Kentucky sports betting clears key legislative hurdle

A Senate committee approved the bill 9-1, sending it to the full Senate for a vote.
Published: Mar. 15, 2023 at 4:44 PM EDT
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LOUISVILLE, Ky. (WAVE) - Billions of dollars are being wagered on sports and Kentucky is now a step closer to cashing in.

A State Senate committee passed a bill legalizing sports betting in the state, sending it on to the full Senate.

The Senate has previously been the hang-up for sports wagering.

While a final vote won’t be taken for a few days, getting a sports betting bill out of committee was a major hurdle for the bill’s supporters.

“There’s over a billion dollars bet illegally right now, and we know there’s a significant amount of the marketplace that is just going over the state line to place their wagers as well,” State Representative Michael Meredith (R-Oakland) said.

The ‘Sport of Kings’ may no longer be the only sport Kentuckians can bet on.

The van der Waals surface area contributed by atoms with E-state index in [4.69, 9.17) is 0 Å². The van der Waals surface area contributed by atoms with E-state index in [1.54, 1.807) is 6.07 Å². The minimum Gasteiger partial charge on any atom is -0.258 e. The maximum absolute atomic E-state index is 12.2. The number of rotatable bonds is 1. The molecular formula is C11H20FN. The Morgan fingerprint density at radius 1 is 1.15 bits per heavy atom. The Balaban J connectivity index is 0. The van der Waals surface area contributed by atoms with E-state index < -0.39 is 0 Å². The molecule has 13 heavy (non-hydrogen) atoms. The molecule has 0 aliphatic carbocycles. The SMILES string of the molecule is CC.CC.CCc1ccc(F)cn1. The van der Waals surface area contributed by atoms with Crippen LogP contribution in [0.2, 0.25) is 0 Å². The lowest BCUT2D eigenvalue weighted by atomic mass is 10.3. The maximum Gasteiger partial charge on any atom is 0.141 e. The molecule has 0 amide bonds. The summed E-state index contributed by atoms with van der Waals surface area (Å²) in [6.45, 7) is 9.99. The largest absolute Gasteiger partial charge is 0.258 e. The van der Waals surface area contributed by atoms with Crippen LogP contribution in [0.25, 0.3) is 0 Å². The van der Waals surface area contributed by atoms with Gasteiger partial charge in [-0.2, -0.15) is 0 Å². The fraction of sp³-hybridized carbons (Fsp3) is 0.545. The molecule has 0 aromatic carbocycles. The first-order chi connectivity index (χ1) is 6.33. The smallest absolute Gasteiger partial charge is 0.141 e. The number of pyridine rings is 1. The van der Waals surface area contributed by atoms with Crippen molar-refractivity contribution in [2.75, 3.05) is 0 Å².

Lawmakers approved sending a sports betting bill to the Senate. It would give Kentuckians the ability to bet on their favorite teams here, rather than driving across the border.

“Over five million checks were performed in Kentucky on 181,000 unique accounts registered with legal jurisdictions that border us,” Meredith said.

The state’s horse tracks would set up sports betting facilities, or partner with sports betting providers. Kentucky’s taxes on sports betting would pay for pensions, problem gaming, and covering the cost of oversight.

Lawmakers believe the state could rake in $22 million.

“Tennessee, which by all accounts is a more conservative state than Kentucky, just brought in $68 million for its general fund,” State Senator Damon Thayer (R-Georgetown) said.

Opponents of the bill said expanding gambling will only destroy families. They argued lawmakers decision to ban gray machines should shame them into defeating this bill too.

“I certainly hope this body won’t turn around and turn every iPhone into a digital casino that kids will have access to,” Kentucky Family Foundation Director David Walls said.

If the bill passes the Senate, Governor Andy Beshear (D-Kentucky) said he will sign it.

“Absolutely, it is time, it was time 10 years ago,” Beshear said. “I’m hopeful that a bill will reach my desk. I will sign it as quickly as I can.”

The Senate will likely take up the bill for a vote at the end of the week.